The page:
The Reserve Bank of India raised interest rates by 25 basis points or 0.25 percentage points to suppress flaring of inflation trends but assured investors, borrowers and lenders that it does not envisage future increases.
Governor Raghuram Rajan also noted that he does not expect the growth rate of the economy to improve beyond 5.5 per cent next year too unless export performance improves. Rajan described the rate hike as one “that needs to be fought against inflation”.
While most sections of industry said they were disappointed with the rise, claiming it will raise the cost of borrowing from banks, Rajan was emphatic the rise will not have a direct impact on them.
The repurchase (repo) rate, the rate at which RBI lends money to banks, is now 8 per cent from 7.75 per cent. The cash reserve ratio, or part of the incremental deposits banks keep with the central bank, is unchanged at 4 per cent.
The governor said the “gravest risk to the value of the rupee is from consumer price index (CPI) inflation which remains elevated at close to double digits”.
Rajan told reporters there was no either or situation between growth and inflation. “Even if we cut rates, banks won’t as inflation is still high. We have to get away from the fact that there is a magic wand. The notion about inflation being irrelevant has to be revisited.”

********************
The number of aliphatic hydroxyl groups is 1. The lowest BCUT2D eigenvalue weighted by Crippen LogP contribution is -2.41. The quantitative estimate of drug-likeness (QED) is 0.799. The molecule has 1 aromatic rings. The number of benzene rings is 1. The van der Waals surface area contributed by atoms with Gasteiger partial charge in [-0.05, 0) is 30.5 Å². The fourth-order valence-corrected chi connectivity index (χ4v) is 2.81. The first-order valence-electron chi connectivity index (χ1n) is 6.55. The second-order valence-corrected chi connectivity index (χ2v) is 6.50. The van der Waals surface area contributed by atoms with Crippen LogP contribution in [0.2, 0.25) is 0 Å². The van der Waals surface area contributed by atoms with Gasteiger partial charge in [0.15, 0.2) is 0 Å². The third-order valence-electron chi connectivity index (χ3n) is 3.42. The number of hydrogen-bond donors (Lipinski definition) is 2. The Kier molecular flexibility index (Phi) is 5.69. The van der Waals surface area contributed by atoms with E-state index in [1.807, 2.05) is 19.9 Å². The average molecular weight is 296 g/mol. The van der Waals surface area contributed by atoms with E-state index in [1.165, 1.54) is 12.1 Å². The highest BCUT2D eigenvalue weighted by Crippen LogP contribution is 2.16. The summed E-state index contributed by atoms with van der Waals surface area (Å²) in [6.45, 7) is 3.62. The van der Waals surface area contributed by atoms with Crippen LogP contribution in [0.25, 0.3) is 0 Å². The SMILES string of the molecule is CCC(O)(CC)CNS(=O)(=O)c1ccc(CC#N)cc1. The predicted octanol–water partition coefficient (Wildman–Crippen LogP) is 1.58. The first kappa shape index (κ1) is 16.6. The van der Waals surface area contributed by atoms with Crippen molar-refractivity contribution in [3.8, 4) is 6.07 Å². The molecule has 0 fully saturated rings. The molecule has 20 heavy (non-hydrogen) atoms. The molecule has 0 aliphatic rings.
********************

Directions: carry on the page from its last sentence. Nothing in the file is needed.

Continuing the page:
He explained that higher levels of inflation cut household budgets and “constrict the purchasing power of consumers. This, in turn, discourages investment and weakens growth”.
This is the second time the RBI has raised interest rates after Rajan became governor. He had announced a pause in December saying he would wait for more data before deciding to extend the pause or resume raising rates.
The RBI, he said, has also accepted a report by a committee chaired by Deputy Governor Urjit Patel which suggests holding rate meetings every two months instead of every six weeks now.
India is the second country after Brazil to raise interest rates in recent weeks. Rajan said the primary focus of the RBI action is not the markets but the Indian consumer. “We need to create the environment for a strong recovery. Inflation is part of that environment. The government is also creating conditions for growth. We will work jointly.”
Lief Eskesen and Prithviraj Srinivas, economists at HSBC, said the RBI ended up adhering strictly to its forward guidance, which was a very welcome decision. Rohini Malkani of Citibank said the repo hike on Tuesday was a bit of a surprise but the decision was in line with her view of a 25 bps hike in the fourth quarter of fiscal 2014.
“Going forward, we expect the rates are likely to stay higher through 2014,” she said. Industry bodies CII and Ficci said they hoped the RBI will focus on cutting the cost of lending in subsequent monetary reviews.
The Indian currency, bonds and stock markets were surprised by the hike and dipped initially. The rupee that had slipped way below 63 to a dollar, recovered by 51 paise and so did stock markets. The BSE Sensex closed just 24 points down after initially falling 215 points.